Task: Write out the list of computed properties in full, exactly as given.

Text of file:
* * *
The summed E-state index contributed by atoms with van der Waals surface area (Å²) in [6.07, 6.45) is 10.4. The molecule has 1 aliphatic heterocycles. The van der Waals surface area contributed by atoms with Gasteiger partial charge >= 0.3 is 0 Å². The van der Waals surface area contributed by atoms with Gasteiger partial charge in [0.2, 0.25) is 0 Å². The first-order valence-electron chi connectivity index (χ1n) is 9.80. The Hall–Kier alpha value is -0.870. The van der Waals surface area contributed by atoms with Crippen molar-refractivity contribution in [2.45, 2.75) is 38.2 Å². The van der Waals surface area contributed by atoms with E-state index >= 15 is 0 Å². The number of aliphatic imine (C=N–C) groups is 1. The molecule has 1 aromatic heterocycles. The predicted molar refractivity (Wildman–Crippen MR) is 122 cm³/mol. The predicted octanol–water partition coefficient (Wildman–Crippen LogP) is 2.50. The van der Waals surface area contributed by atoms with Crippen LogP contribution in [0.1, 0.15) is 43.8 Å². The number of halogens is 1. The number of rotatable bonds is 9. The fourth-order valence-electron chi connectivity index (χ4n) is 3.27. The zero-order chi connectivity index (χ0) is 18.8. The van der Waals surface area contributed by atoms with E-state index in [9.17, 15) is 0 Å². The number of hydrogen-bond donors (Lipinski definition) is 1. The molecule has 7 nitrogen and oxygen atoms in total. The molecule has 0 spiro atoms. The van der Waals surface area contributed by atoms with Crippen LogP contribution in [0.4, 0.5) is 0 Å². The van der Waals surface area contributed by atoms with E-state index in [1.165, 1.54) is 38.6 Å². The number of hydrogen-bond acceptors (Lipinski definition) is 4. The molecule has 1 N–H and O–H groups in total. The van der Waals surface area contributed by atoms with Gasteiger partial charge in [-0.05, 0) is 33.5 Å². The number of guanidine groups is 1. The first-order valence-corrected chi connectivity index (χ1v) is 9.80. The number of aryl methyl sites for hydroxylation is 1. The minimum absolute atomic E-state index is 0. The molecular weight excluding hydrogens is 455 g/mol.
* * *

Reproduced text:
The summed E-state index contributed by atoms with van der Waals surface area (Å²) in [6.07, 6.45) is 10.4. The molecule has 1 aliphatic heterocycles. The van der Waals surface area contributed by atoms with Gasteiger partial charge >= 0.3 is 0 Å². The van der Waals surface area contributed by atoms with Gasteiger partial charge in [0.2, 0.25) is 0 Å². The first-order valence-electron chi connectivity index (χ1n) is 9.80. The Hall–Kier alpha value is -0.870. The van der Waals surface area contributed by atoms with Crippen molar-refractivity contribution in [2.45, 2.75) is 38.2 Å². The van der Waals surface area contributed by atoms with E-state index >= 15 is 0 Å². The number of aliphatic imine (C=N–C) groups is 1. The molecule has 1 aromatic heterocycles. The predicted molar refractivity (Wildman–Crippen MR) is 122 cm³/mol. The predicted octanol–water partition coefficient (Wildman–Crippen LogP) is 2.50. The van der Waals surface area contributed by atoms with Crippen LogP contribution in [0.1, 0.15) is 43.8 Å². The number of halogens is 1. The number of rotatable bonds is 9. The fourth-order valence-electron chi connectivity index (χ4n) is 3.27. The zero-order chi connectivity index (χ0) is 18.8. The van der Waals surface area contributed by atoms with E-state index in [9.17, 15) is 0 Å². The number of hydrogen-bond donors (Lipinski definition) is 1. The molecule has 7 nitrogen and oxygen atoms in total. The molecule has 0 spiro atoms. The van der Waals surface area contributed by atoms with Crippen LogP contribution in [0.4, 0.5) is 0 Å². The van der Waals surface area contributed by atoms with E-state index in [1.165, 1.54) is 38.6 Å². The number of hydrogen-bond acceptors (Lipinski definition) is 4. The molecule has 1 N–H and O–H groups in total. The van der Waals surface area contributed by atoms with Gasteiger partial charge in [-0.05, 0) is 33.5 Å². The number of guanidine groups is 1. The first-order valence-corrected chi connectivity index (χ1v) is 9.80. The number of aryl methyl sites for hydroxylation is 1. The minimum absolute atomic E-state index is 0. The molecular weight excluding hydrogens is 455 g/mol.